Cremeen History, Family Crest & Coats of Arms
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The Cremeen surname is an Anglicized form of the Gaelic Ó Cruimín, which means "descendant of Cruimín," which is derived from the word "crom," meaning "bent," or "crooked."
Early Origins of the Cremeen family
The surname Cremeen was first found in County Cork (Irish: Corcaigh) the ancient Kingdom of Deis Muin (Desmond), located on the southwest coast of Ireland in the province of Munster, where they held a family seat from ancient times.
Early History of the Cremeen family
This web page shows only a small excerpt of our Cremeen research. Another 218 words (16 lines of text) covering the years 1446, 1594, 1628, 1640, 1646, 1659, 1665, and 1694 are included under the topic Early Cremeen History in all our PDF Extended History products and printed products wherever possible.
Cremeen Spelling Variations
The scribes who created documents long before either the Gaelic or English language resembled their standardized versions of today recorded words as they sounded. Consequently, in the Middle Ages the names of many people were recorded under different spellings each time they were written down. Research on the Cremeen family name revealed numerous spelling variations, including Cremin, Crimmin, Cremins, O Cremin, McCremon and others.
Early Notables of the Cremeen family (pre 1700)
Notable among the family name at this time was Charles MacCarty (Cormac Oge McCarthy), (d. 1640). He was from the ancient line of Dermot McCarthy, King of Munster, and was created the 1st Viscount Muskerry in 1628. His motto was...
Another 39 words (3 lines of text) are included under the topic Early Cremeen Notables in all our PDF Extended History products and printed products wherever possible.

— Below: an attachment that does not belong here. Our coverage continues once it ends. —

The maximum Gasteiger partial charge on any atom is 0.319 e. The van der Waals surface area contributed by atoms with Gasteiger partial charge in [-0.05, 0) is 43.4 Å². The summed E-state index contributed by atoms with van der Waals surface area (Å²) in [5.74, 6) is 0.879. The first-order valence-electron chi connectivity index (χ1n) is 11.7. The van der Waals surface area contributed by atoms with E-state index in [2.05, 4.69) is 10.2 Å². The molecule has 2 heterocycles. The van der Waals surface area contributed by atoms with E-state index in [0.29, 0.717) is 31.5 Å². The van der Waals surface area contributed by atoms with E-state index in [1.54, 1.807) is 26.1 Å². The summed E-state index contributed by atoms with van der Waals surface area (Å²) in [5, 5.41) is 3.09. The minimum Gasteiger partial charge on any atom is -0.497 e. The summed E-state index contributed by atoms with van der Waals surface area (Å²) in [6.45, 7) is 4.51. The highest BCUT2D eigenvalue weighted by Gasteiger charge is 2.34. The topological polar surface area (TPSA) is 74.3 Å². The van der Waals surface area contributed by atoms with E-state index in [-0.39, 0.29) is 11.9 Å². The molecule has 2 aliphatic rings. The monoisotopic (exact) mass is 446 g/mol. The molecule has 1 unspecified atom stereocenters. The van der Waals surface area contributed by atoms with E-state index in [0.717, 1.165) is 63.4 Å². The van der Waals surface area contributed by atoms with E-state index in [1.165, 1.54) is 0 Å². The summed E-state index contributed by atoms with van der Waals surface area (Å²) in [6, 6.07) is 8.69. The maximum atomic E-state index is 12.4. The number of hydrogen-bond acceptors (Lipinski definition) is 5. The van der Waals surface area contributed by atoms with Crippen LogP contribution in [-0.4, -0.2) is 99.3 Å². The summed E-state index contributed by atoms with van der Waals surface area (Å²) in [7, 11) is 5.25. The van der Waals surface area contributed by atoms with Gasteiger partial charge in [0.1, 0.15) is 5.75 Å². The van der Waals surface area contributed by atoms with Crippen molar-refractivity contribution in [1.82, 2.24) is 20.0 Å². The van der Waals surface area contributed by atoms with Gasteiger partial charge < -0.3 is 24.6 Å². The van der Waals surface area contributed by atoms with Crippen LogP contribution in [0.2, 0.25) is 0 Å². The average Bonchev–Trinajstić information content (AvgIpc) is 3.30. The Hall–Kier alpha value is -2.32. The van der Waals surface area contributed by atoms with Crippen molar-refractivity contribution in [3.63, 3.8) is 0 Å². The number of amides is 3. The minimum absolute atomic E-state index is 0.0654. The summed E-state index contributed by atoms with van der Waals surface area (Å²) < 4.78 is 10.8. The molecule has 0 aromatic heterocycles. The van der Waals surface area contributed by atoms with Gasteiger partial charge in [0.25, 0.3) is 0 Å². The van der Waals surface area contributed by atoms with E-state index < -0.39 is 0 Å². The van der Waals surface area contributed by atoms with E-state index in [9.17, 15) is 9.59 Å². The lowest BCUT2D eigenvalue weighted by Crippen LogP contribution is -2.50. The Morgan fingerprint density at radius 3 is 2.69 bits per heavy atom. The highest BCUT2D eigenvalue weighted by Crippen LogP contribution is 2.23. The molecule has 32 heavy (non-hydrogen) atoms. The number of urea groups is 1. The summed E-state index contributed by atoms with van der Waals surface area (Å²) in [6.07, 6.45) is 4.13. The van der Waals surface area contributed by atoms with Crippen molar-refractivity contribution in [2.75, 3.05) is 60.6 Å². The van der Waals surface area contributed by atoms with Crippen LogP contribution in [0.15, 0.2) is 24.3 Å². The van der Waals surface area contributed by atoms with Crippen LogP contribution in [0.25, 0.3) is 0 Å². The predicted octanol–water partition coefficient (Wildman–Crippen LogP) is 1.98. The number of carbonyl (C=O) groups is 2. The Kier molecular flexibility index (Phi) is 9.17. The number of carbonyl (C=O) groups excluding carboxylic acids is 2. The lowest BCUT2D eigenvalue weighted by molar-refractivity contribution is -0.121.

Migration of the Cremeen family
Irish immigrants began to leave the English-controlled Ireland in sizable numbers during the late 18th century. Many of these Irish immigrated to British North America or the United States in the hopes of gaining their own tract of farmland. This pattern of migration grew steadily until the 1840s when the Great Potato Famine caused a great exodus of immigrants to North America. These immigrants differed from their predecessors in that they were desperately fleeing the disease and starvation that plagued their homeland, and many were entirely destitute when they arrived in North America. Although these penniless immigrants were not warmly welcomed when they arrived, they were critical to the rapid development of the United States and what would become known as Canada. Many went to populate the western frontiers and others provided the cheap labor the new manufacturing sector and the building of bridges, roads, railways, and canals required. A thorough examination of immigration and passenger lists has revealed some of the earliest people to arrive in North America with name Cremeen or one of its variants: Daniel McCarty, who came to Boston in 1742; David McCarty, who settled in Maryland in 1755; Alexander McCarthy, recorded in the New York Colonial Muster Rolls in 1760.
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